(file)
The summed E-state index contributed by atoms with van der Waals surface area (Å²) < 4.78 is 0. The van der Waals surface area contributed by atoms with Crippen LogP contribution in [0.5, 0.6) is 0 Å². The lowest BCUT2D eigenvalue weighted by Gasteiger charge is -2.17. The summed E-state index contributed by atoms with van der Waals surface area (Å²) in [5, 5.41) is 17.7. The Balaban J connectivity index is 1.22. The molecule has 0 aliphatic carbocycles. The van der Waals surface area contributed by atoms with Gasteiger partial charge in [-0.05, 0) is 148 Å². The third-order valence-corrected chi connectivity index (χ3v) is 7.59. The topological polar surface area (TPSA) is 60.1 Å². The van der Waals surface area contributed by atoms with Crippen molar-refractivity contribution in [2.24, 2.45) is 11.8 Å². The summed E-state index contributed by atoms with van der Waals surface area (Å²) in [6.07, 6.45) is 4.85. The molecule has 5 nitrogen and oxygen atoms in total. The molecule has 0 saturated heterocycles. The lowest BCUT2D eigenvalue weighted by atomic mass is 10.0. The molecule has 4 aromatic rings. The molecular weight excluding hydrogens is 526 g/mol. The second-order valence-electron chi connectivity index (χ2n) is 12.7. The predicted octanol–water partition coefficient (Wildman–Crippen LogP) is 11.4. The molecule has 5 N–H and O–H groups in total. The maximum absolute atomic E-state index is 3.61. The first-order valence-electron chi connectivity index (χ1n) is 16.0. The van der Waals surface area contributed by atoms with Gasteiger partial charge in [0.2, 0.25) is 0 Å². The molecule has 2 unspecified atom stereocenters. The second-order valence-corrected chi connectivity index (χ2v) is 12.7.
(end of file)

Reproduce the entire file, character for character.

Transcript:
The summed E-state index contributed by atoms with van der Waals surface area (Å²) < 4.78 is 0. The van der Waals surface area contributed by atoms with Crippen LogP contribution in [0.5, 0.6) is 0 Å². The lowest BCUT2D eigenvalue weighted by Gasteiger charge is -2.17. The summed E-state index contributed by atoms with van der Waals surface area (Å²) in [5, 5.41) is 17.7. The Balaban J connectivity index is 1.22. The molecule has 0 aliphatic carbocycles. The van der Waals surface area contributed by atoms with Gasteiger partial charge in [-0.05, 0) is 148 Å². The third-order valence-corrected chi connectivity index (χ3v) is 7.59. The topological polar surface area (TPSA) is 60.1 Å². The van der Waals surface area contributed by atoms with Crippen molar-refractivity contribution in [2.24, 2.45) is 11.8 Å². The summed E-state index contributed by atoms with van der Waals surface area (Å²) in [6.07, 6.45) is 4.85. The molecule has 5 nitrogen and oxygen atoms in total. The molecule has 0 saturated heterocycles. The lowest BCUT2D eigenvalue weighted by atomic mass is 10.0. The molecule has 4 aromatic rings. The molecular weight excluding hydrogens is 526 g/mol. The second-order valence-electron chi connectivity index (χ2n) is 12.7. The predicted octanol–water partition coefficient (Wildman–Crippen LogP) is 11.4. The molecule has 5 N–H and O–H groups in total. The maximum absolute atomic E-state index is 3.61. The first-order valence-electron chi connectivity index (χ1n) is 16.0. The van der Waals surface area contributed by atoms with Gasteiger partial charge in [0.2, 0.25) is 0 Å². The molecule has 2 unspecified atom stereocenters. The second-order valence-corrected chi connectivity index (χ2v) is 12.7.